Meakin not passing up final chance at Canadian junior curling title

She already has one foot on the next step of her curling career, but Breanne Meakin is not quite finished at the junior level yet.

CALGARY — She already has one foot on the next step of her curling career, but Breanne Meakin is not quite finished at the junior level yet.

The 20-year-old from Winnipeg will skip Manitoba’s entry at the M&M Meat Shops Canadian junior championship starting Saturday in Calgary. Her team is one of the favourites in the women’s field.

Meakin has also played third this winter for Cathy Overton-Clapham, who is a world and Canadian champion. Overton-Clapham’s team is competing in the Manitoba women’s championship this week without Meakin.

While Meakin would love to compete in her first provincial championship, she wasn’t tempted to forgo her last year of junior competition and a chance at a Canadian title.

“Going into my last year of juniors, I want to go out on a good note,” Meakin said. “I was excited to play this last year.”

Meanwhile, Lacombe’s Colin Hodgson is men’s skipping a team out of the Calgary Curling Club and the North Hill Curling Club this weekend as well.

Meakin is the daughter of Rob Meakin, who was Kerry Burtnyk’s second when they won the 1995 men’s world championship. Rob coaches both Meakin’s junior team and Overton-Clapham’s foursome.

The junior team Meakin skips went 6-6 at last year’s junior championship in Sorel-Tracy, Que. She returns armed with lessons learned as vice-skip to Overton-Clapham.

“You can just tell as soon as she walks onto the ice, she owns the ice,” Meakin said. “Even if a little of that has rubbed off on me, I’m a better player for it. She’s taught me patience and communication skills with the team.”

All 10 provinces plus Northern Ontario, Northwest Territories and Yukon will be represented by a men’s and women’s entry at the Canadian juniors for a total of 26 teams. The three teams in each gender with the best round-robin record advance to the playoffs. Games will be played at the North Hill Community Curling Club and the Glencoe Club.

The women’s semifinal and final is Feb. 5, followed by the men’s semi and final Feb. 6 at North Hill. TSN will carry the finals at 5:30 both days.

The winners represent Canada at the world junior championship March 5-13 in Perth, Scotland. Canada has won 16 world junior men’s titles since 1975 and eight women’s championships since 1988.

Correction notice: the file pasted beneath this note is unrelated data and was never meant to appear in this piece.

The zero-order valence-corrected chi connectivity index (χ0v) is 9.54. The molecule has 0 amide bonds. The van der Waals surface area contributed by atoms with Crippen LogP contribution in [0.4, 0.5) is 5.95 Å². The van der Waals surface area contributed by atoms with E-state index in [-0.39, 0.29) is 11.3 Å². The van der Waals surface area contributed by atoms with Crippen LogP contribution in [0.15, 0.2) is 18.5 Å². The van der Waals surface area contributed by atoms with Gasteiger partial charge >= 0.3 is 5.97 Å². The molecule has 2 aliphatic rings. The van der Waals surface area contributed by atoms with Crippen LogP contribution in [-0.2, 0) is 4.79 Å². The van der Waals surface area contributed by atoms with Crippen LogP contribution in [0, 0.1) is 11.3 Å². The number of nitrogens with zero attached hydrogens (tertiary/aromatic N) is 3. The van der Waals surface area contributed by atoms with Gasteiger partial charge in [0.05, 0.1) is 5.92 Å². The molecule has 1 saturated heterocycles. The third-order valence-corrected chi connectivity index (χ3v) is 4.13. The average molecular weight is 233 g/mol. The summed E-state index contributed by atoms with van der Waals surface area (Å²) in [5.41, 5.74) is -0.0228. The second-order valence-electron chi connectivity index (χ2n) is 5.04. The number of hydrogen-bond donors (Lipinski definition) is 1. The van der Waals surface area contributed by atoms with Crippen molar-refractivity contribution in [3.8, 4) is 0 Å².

The women’s field is expected to be tough because of its experienced skips. In addition to Meakin, B.C.’s Dailene Sivertson, Northern Ontario’s Kendra Lilly, Alberta’s Nadine Chyz, Prince Edward Island’s Sarah Fullerton, Saskatchewan’s Trish Paulsen and Yukon’s Sarah Koltun are all skipping teams at junior nationals for a second straight year.

Sivertson, Lilly and Paulsen finished second, third and fourth respectively last year behind champion Rachel Homan of Ontario.

Meakin’s not the only curler at the Canadian juniors with championship bloodlines, nor is she the only one straddling junior and elite competition.

Scott Howard, son of world and Canadian champion Glenn Howard, is third for Mathew Camm’s Ontario junior team. Howard also plays second for Wayne Middaugh’s men’s rink.

Meakin and Howard are in the unique position of being young enough to have a year of junior eligibility left, but old enough to be recruited by some of curling’s powerhouses. That makes them among the hardest workers in the sport.

“It’s been a really heavy schedule,” Howard admitted.

“At the start of the year, I went 16 weekends in a row curling for both teams. When I got the invitation from Wayne, I couldn’t turn it down this year.”

Camm’s team finished high enough in the Canadian tour standings to earn an invitation to December’s Canada Cup of Curling in Medicine Hat, where they took on the sport’s heavyweights.

The junior team went 0-5 there, including a loss to Howard’s dad, but they gained valuable experience they’ll bring with them to Calgary. Howard says they went 38-0 in against junior competition in Ontario.

“Our team is really slow to get off the start and we’re usually tied up playing five,” Howard said. “We’re a second half team. We definitely get it going after the fifth end.

“We’re a pretty aggressive team with lots of rocks in play. Mat makes a ton of shots, which is huge.”

Another team to watch is Braeden Moskowy, who skipped Saskatchewan to third place last year.

Canada’s junior curlers now show up to nationals with textbook deliveries thanks to the Dartfish technology implemented before the 2010 Winter Olympics.

At camps across the country, curlers between 13 and 18 can watch their own delivery on a laptop computer immediately after sliding out of the hack, and then refine their technique on their next try. The technology is portable because all it requires is a video camera and laptop computer.

“That’s a big part of what we do now,” said Paul Webster, a national development coach with the Canadian Curling Association. “We started using that probably seven or eight years ago now prior to 2010. We use it from juniors all the way up to our top athletes. It just speeds up the learning curve and speeds up the trust between instructor and students.”

Junior teams are also encouraged to use the new Equalizer broom head, which was a top secret project developed by Own The Podium for the 2010 Winter Olympics. It’s now available commercially.

A heat shield in the broom head melts the frost on the ice and allows the sweeper to move a rock further with less effort. Webster estimates eight to 10 teams at the Canadian juniors will be using that technology.

“It could provide them with possibly an extra two to three feet which is extremely important,” Webster said.